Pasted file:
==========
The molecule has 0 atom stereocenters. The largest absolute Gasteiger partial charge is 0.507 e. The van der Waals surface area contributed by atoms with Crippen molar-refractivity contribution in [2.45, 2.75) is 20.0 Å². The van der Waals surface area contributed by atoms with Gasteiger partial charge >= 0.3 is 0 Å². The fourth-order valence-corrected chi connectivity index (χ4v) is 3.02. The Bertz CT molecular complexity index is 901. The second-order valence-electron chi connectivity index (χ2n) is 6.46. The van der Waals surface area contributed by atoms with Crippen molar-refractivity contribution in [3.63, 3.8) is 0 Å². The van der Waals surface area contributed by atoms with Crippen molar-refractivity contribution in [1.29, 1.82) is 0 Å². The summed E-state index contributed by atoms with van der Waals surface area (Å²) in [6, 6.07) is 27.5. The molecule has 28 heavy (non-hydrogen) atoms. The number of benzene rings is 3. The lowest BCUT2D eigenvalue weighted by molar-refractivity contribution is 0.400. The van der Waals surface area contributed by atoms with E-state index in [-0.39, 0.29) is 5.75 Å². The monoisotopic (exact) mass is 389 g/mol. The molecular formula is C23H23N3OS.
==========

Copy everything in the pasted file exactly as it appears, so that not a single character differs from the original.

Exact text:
The molecule has 0 atom stereocenters. The largest absolute Gasteiger partial charge is 0.507 e. The van der Waals surface area contributed by atoms with Crippen molar-refractivity contribution in [2.45, 2.75) is 20.0 Å². The van der Waals surface area contributed by atoms with Gasteiger partial charge >= 0.3 is 0 Å². The fourth-order valence-corrected chi connectivity index (χ4v) is 3.02. The Bertz CT molecular complexity index is 901. The second-order valence-electron chi connectivity index (χ2n) is 6.46. The van der Waals surface area contributed by atoms with Crippen molar-refractivity contribution in [3.63, 3.8) is 0 Å². The van der Waals surface area contributed by atoms with Crippen molar-refractivity contribution in [1.29, 1.82) is 0 Å². The summed E-state index contributed by atoms with van der Waals surface area (Å²) in [6, 6.07) is 27.5. The molecule has 28 heavy (non-hydrogen) atoms. The number of benzene rings is 3. The lowest BCUT2D eigenvalue weighted by molar-refractivity contribution is 0.400. The van der Waals surface area contributed by atoms with E-state index in [-0.39, 0.29) is 5.75 Å². The monoisotopic (exact) mass is 389 g/mol. The molecular formula is C23H23N3OS.